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Arbitration in Automobile Insurance Cases

One way to resolve a car accident case without the delays of the court system is to use an alternative dispute resolution (ADR) process. Arbitration is one such mechanism. After entry of the arbitration award for a court administered arbitration, any party may demand a trial de novo after notice of the arbitration award. Trial de novo means the arbitration decision is stricken as if the arbitration never occurred. The decision has not precedential value to the ultimate decision in the case. There may be costs penalties if the judgment on the trial de novo is not more favorable than the arbitration award. If no written request for a trial de novo, the arbitration award becomes final.

There is generally no right to discovery in contractual arbitration. This decreases the costs of a lawsuit. Judicial arbitration usually permits discovery. Each party must deliver to the other party copies of the evidence planned to be presented to the judicial arbitrator. For judicial arbitrations, hearings may not be transcribed, and may not be used by parties as evidence even if they were. The arbitrator need not make any findings of fact or conclusions of law.

Arbitration clause allowing an insured to demand arbitration regarding coverage, does not pertain to someone who is not an insured. Northern Ins. Co., of New York v. Resinski, 827 A.2d 1240 (Pa. Super. 2003).

Arbitration panel does not have power to assess pre-award interest in non-compulsory proceedings, or unless the policy itself authorizes such action. Younkin v. Nationwide Ins. Co., 807 A.2d 275 (Pa. Super. 2002).

Any challenge to an arbitrator must establish substantial doubt as to arbitrator’s ability to act impartially. Sheehan v. Nationwide Ins. Co., 779 A.2d 582 (Pa. Super. 2001).

Insurance policy does not mandate arbitration when issue is whether family vehicle exclusion applies and policy clause mandates arbitration when there is a question regarding whether insured is legally entitled to collect compensatory damages. State Farm Mutual Auto. Ins. Co. v. Coviello, 233 F.3d 710 (3rd Cir. 2000).

Insurance policy cannot change Pennsylvania law requirement that challenges to arbitration awards occur within 30 days of award. Miller v. Allstate Ins. Co., 763 A.2d 401 (Pa. Super. 2000)

Pennsylvania Insurance Department does not have the authority to require mandatory binding arbitration for UM/UIM claims. Insurance Federation of Pa v. Dept. of Ins., 889 A.2d 550 (Pa. 2005). Insurance Company had filed a revision to its policy to eliminate arbitration provisions for UM and UIM disputes. The Pa. Insurance Department rejected the revision. Insurance Federation filed petition for declaratory judgment that Pa. Insurance Department did not have authority to require mandatory arbitration of UM and UIM coverage disputes. The court did not address whether the Insurance Department’s imposition of mandatory, binding arbitration upon uninsured and underinsured motorist disputes violates the constitutional right to a jury trial because it found the department had exceeded its authority.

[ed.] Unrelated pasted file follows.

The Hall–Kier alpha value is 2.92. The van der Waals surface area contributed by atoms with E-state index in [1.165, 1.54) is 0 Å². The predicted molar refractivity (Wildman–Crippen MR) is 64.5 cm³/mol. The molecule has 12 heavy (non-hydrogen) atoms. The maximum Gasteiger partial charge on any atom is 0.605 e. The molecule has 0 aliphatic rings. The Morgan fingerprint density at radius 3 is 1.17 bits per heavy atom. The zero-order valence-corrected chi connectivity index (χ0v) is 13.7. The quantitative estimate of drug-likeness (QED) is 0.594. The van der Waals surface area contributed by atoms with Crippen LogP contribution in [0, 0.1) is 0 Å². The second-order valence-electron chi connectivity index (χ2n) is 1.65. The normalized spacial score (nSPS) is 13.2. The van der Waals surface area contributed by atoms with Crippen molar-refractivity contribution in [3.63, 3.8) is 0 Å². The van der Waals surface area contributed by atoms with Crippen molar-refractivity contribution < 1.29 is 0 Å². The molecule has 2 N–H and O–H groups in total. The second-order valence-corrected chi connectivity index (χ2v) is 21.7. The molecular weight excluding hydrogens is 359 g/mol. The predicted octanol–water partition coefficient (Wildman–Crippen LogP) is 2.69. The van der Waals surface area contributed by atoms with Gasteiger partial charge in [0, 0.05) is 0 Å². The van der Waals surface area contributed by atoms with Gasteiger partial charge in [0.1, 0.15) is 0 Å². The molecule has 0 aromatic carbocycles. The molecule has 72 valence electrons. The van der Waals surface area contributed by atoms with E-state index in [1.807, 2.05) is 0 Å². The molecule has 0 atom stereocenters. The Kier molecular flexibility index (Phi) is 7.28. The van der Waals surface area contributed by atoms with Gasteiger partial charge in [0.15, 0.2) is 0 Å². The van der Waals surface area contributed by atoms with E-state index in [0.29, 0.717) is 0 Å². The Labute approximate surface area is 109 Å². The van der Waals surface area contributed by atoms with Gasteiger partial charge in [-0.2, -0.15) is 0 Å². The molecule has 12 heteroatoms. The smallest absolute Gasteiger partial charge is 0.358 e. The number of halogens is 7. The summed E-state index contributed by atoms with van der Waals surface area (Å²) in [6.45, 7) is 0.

UIM claims are outside the scope of arbitration agreement where title of policy is “Uninsured Motorists Arbitration” and not “Underinsured Motorists Arbitration.” Neuhard v. Travelers Ins. Co., 831 A.2d 602 (Pa. Super. 2003). Trial court erred when it ordered arbitration for UIM claim, as title of arbitration clause did not include such claims, and they were therefore outside of arbitration agreement.

Exhaustion clauses as a predicate for coverage under underinsurance provisions of an insurance contract are void as against public policy. As long as the insured credits the insurance company the face value of the adverse driver’s liability coverage, the insured’s underinsured motorist claim may begin before the claim against the adverse driver is settled. Harper v. Providence Washington Ins. Co., 753 A.2d 282 (Pa. Super. 2000). When Insured filed claim for UM/UIM benefits for damages in excess of those covered by the adverse driver’s policy, insurer argued the claim was premature under the contract because the insured had not yet exhausted the liability policy of the adverse driver. Court held arbitration does not need to be postponed. See also Krakower v. Nationwide Mut. Ins. Co., 790 A.2d 1039 (Pa. Super. 2001).